Led by Chitra Ramalingam and Aniko Bezur
Tuesday, September 24, 1:30 - 4:30 PM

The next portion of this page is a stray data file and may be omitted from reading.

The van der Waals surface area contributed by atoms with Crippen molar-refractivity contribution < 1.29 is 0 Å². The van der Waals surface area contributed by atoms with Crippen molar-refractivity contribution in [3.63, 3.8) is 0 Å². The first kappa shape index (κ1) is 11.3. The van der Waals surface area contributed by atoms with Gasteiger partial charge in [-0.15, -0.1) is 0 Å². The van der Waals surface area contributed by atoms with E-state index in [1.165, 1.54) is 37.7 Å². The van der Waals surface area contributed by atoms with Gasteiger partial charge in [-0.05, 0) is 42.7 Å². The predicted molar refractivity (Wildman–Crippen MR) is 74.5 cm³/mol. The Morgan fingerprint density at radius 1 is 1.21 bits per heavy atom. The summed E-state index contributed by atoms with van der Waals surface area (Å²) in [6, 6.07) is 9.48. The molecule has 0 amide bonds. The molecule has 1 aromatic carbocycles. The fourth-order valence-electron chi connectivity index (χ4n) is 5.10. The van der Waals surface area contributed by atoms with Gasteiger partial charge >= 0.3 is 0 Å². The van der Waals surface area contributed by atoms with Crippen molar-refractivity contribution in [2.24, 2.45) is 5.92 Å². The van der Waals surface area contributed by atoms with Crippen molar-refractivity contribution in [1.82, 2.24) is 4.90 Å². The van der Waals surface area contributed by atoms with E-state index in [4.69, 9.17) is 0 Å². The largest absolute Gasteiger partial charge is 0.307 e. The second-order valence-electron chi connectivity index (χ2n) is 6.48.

William Henry Fox Talbot (British, 1800-1877) announced his invention of paper-based photography in January 1839. His vision for the expressive and utilitarian capabilities of the new medium were recorded in the Pencil of Nature, the first photo-illustrated publication produced between 1844 and 1846. Talbot’s expansive ambition for this work dimmed as the prints faded soon after publication. This profound transformation, which catalyzed generations of image stability research, has never been fully explained. Starting in the fall of 2018, Yale’s Center for British Art and Institution of the Preservation of Cultural Heritage have embarked on an initiative to understand the chemical and physical properties of the Pencil of Nature. This work seeks both an explanation for the sudden fading of the prints but, more importantly, to understand what the prints have become and what they are turning into. The seminar will provide a review of work to date, including discoveries regarding the sensitivity to light and ultraviolet radiation. Further, the seminar also will provide a forum for a broader discussion of the understanding and interpretation of deterioration that confront existing norms of “acceptable” condition.